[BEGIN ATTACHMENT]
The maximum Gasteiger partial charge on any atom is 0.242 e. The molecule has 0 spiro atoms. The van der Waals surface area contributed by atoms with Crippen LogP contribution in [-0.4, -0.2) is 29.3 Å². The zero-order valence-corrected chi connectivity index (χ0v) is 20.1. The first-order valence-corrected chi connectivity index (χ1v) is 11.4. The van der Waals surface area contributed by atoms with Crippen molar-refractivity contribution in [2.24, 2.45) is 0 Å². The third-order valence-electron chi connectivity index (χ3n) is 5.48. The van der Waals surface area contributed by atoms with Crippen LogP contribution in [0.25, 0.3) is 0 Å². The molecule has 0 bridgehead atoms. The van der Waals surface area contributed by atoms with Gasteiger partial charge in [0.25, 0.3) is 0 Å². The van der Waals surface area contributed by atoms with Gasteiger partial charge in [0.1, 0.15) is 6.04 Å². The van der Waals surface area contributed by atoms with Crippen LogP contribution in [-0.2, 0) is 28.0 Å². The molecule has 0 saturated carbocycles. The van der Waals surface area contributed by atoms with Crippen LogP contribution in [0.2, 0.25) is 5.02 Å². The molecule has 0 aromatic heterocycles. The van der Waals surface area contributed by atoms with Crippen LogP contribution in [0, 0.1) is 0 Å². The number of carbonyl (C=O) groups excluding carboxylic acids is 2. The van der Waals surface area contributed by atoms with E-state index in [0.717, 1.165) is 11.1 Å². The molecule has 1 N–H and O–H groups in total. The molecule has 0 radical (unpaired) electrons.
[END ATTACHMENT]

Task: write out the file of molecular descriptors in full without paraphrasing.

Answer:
The maximum Gasteiger partial charge on any atom is 0.242 e. The molecule has 0 spiro atoms. The van der Waals surface area contributed by atoms with Crippen LogP contribution in [-0.4, -0.2) is 29.3 Å². The zero-order valence-corrected chi connectivity index (χ0v) is 20.1. The first-order valence-corrected chi connectivity index (χ1v) is 11.4. The van der Waals surface area contributed by atoms with Crippen molar-refractivity contribution in [2.24, 2.45) is 0 Å². The third-order valence-electron chi connectivity index (χ3n) is 5.48. The van der Waals surface area contributed by atoms with Crippen LogP contribution in [0.25, 0.3) is 0 Å². The molecule has 0 bridgehead atoms. The van der Waals surface area contributed by atoms with Gasteiger partial charge in [0.25, 0.3) is 0 Å². The van der Waals surface area contributed by atoms with Gasteiger partial charge in [0.1, 0.15) is 6.04 Å². The van der Waals surface area contributed by atoms with Crippen LogP contribution in [-0.2, 0) is 28.0 Å². The molecule has 0 saturated carbocycles. The van der Waals surface area contributed by atoms with Crippen LogP contribution in [0.2, 0.25) is 5.02 Å². The molecule has 0 aromatic heterocycles. The van der Waals surface area contributed by atoms with Crippen LogP contribution in [0, 0.1) is 0 Å². The number of carbonyl (C=O) groups excluding carboxylic acids is 2. The van der Waals surface area contributed by atoms with E-state index in [0.717, 1.165) is 11.1 Å². The molecule has 1 N–H and O–H groups in total. The molecule has 0 radical (unpaired) electrons.